Contrast this with Fyre Fraud, which is all external conclusions and hardly anything else. It depicts the festival as primarily a product of its era: that of the late-2010s social media-dominated landscape when fast talking and sales pitches grow from oversized capitalistic greed to overwhelm every other aspect of society. Fyre Fest took place in April 2017, three months after the inauguration of a U.S. President who, as the movie reminds us, won an election based on a platform of aggressively sold lies. Thus, Furst and Nason argue, it’s natural that such a culture would also have Billy McFarland – another man known for building fame and fortune from wild displays of overconfidence and outrageous falsehoods (he once admitted that the name of one of his early businesses was based on a typo, as he didn’t know how to spell the word he wanted). He is frequently interviewed here, though his predicted evasiveness in answering questions seems to serve as augmentation of the film’s underlying theory all by itself – that his compulsive lying was adored by a world that embraced alternative facts as a marketing tool. Both Fyre and Fyre Fraud point out that much of the initial interest in the festival came from online celebrities unquestioningly marketing the event to their followers, though the films differ in whether this could be categorized as a specific sign of McFarland’s reach or an indication that selling such unfulfillable promises of an ecstatic getaway was easy to do in the first place, as long as the right people were peddling it.
Where Smith was laser-focused on individual actions and choices, Furst and Nason attempt to refocus the festival’s story as an example of how it represented the worst effects of both human greed and the performative internet culture that the twentysomethings who attended it have lived most of their lives within. Thus, the two movies represent vast differences in angling and dialectics. Even moreso, they begin to reveal each other’s flaws as separate productions. They drive their stakes into their own camps of perspective and analysis. They’re are unable to expand beyond their own mindset. It’s ironic flaw, given that their takeaways, when they do converge, both agree that Fyre’s failure was much more complicated than the common narrative suggests: that it was an underfunded debacle that merely sparked a week’s worth of Twitter memes). Opposingly, the nature of their release all but demands they be seen together. Though Fyre Fraud’s low-key Hulu release (dropped onto the platform four days before Netflix’s more ballyhooed Fyre entered the world) seemed like a direct rebuke of its rival, it’s astounding how soon everyone took up the mantle and promoted them as one collective experience.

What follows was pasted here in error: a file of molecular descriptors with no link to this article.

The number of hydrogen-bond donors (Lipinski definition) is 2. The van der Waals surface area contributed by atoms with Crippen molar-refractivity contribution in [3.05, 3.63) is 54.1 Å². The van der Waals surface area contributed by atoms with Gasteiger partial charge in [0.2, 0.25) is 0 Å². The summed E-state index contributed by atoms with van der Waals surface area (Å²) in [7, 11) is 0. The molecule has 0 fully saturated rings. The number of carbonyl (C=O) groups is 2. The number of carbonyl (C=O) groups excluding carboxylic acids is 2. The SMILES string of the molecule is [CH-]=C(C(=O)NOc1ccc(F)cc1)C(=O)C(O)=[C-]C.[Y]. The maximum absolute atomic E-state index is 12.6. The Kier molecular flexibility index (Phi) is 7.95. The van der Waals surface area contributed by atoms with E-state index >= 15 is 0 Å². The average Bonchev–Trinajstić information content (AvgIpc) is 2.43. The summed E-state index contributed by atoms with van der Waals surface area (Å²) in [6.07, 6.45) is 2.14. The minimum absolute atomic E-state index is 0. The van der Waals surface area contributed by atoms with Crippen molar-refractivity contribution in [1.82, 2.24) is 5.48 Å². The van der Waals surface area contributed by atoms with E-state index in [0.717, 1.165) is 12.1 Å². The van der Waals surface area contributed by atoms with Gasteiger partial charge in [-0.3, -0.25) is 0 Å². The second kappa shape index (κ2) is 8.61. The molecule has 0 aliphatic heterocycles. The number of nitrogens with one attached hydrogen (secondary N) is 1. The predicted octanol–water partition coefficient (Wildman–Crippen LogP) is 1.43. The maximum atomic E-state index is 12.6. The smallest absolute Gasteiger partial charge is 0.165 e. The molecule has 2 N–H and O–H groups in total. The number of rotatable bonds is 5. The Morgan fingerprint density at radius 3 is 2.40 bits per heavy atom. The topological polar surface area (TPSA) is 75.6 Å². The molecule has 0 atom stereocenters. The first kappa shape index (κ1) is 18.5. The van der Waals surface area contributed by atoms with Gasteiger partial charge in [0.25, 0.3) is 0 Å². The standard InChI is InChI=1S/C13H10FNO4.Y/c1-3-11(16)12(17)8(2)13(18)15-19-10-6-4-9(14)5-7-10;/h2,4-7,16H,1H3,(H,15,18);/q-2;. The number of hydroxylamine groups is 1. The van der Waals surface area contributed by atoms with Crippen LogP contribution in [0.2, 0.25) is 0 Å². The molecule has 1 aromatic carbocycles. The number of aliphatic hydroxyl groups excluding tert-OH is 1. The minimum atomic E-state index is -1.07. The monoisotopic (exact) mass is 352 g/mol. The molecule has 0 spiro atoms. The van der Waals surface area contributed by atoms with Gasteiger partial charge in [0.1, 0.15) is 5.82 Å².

The two movies leave us hanging. McFarland is in prison, and it’s unanimously predicted that upon his release, he will likely work to defraud people again (after all, he’s already given it another go). The Bahamian locals were never paid for their work. And nobody is really quite sure what this entire event means. It’s that kind of ambiguity that should serve as an ominous final note, but the documentaries’ polarized approaches apparently require them to circle everything back to their unpolished theses, thus making them both unsatisfying. Fyre is the better made movie from a technical standpoint, and Fyre Fraud is more vibrantly entertaining, but the lesson here might be that they need each other to feel like a remotely comprehensive work in the abstract. With micro and macro strategies combining in their respective corners, the decision to release these films at the same time may have lent them a value that would have otherwise been lost had they gone their separate ways. It’s clear that we’re still a long ways away from the “definitive” take on Fyre Festival, Billy McFarland, and the hypercommercial internet landscape. Yet this strange episode in instant streaming and competitive PR might have produced a most unusual opportunity for comparative discussion.